Special Report – Wood-Plastic Composites: Regulatory approval arriving piecemeal

For wood-plastic composites to achieve legitimacy in construction applications, producers will need to develop and submit to tests and standards. Some are already on their way.

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May 1, 2002 by Canadian Plastics

Is it building-code approved? There’s no simple answer for wood-plastic composite products under Canada’s regulatory regime. Municipalities across the country have the responsibility to interpret and enforce the provincial building codes, and municipal officials would have the final say whether a new material, such as WPC, could be used in a given project.

However, there is some consistency and guidance from several national bodies, and it is through these that producers of WPC are likely to seek legitimacy.

The committee organized by the National Research Council develops a “model” building code that serves as a guide for the provincial codes and for municipal agencies. “So, essentially, we have uniformity throughout the country,” explains John Berndt, manager of the Canadian Construction Materials Centre (Ottawa). CCMC operates under NRC and offers evaluation services for new or non-standard products not covered by the existing building code.

“Our process is to develop a series of tests and analyses that are needed to show equivalency (to code requirements), and give that set of expectations to the client. The client has the product tested; we analyze the results. If we are satisfied with the results then we register the product as having been evaluated. That evaluation is readily accepted by municipal officials.”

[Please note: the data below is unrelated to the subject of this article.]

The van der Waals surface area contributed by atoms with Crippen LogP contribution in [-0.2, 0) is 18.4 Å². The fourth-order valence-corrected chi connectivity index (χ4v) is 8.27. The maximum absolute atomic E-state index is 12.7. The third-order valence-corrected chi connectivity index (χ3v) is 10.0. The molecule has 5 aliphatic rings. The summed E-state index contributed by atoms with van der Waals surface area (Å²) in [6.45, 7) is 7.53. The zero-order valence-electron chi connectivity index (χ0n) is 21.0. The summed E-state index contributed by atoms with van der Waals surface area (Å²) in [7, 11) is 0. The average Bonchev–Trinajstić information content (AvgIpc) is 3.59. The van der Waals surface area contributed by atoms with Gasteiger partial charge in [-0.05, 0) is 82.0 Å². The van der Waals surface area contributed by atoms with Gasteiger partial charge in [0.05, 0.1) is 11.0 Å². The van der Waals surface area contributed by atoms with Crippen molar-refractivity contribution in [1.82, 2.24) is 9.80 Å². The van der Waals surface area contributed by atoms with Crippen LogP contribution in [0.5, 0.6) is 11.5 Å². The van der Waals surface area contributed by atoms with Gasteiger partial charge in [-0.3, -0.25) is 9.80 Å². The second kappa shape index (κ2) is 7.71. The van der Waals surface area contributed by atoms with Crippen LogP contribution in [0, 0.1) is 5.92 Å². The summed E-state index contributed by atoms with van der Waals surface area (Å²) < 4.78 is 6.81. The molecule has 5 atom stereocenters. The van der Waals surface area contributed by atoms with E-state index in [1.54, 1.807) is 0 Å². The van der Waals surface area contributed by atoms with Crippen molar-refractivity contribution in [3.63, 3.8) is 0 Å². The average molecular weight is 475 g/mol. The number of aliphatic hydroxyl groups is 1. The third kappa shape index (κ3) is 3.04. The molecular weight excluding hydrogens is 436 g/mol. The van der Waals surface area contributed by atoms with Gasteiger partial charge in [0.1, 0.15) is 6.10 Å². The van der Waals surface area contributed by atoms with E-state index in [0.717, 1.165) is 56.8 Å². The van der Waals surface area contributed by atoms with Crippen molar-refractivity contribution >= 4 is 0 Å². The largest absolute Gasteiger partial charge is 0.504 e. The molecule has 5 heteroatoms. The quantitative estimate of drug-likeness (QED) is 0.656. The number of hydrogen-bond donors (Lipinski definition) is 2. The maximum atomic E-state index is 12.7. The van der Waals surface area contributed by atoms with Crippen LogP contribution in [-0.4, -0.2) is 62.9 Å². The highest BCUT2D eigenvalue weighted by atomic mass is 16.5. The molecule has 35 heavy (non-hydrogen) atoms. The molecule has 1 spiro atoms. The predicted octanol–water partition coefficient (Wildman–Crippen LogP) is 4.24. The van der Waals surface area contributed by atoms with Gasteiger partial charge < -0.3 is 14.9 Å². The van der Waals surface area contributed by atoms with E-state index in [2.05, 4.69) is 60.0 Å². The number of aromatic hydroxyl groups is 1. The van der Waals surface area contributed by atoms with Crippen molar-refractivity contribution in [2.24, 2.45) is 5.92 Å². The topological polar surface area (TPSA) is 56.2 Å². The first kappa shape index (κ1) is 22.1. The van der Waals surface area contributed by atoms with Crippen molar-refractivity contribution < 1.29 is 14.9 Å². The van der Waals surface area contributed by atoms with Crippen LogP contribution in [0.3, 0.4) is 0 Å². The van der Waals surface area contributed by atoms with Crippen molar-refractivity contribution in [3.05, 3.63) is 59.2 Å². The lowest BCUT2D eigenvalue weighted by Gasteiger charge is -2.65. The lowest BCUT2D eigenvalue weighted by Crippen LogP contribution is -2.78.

Berndt says several WPC products are currently being evaluated.

A similar evaluation process is possible in the U.S. through several agencies. Berndt notes that “Canadian officials have been known to accept U.S. assessments,” which may help the large U.S. brands achieve market penetration in Canada.

Last year, the standards agency ASTM released a set of standards pertaining to recycled plastic lumber and shapes, but these are not applicable to most WPC because they only apply to products with up to 50% wood filler.

Berndt says criteria established by CCMC for WPC are not the same as the ASTM standards. “We have consulted some experts, and are imposing some different expectations than ASTM did for plastic lumber.”

There have been talks among some Canadian producers regarding the formation of a consortium or trade association to address regulatory issues, but Michael Burgoyne, an industry consultant who is organizing the group, said in April that the initiative was moving slowly.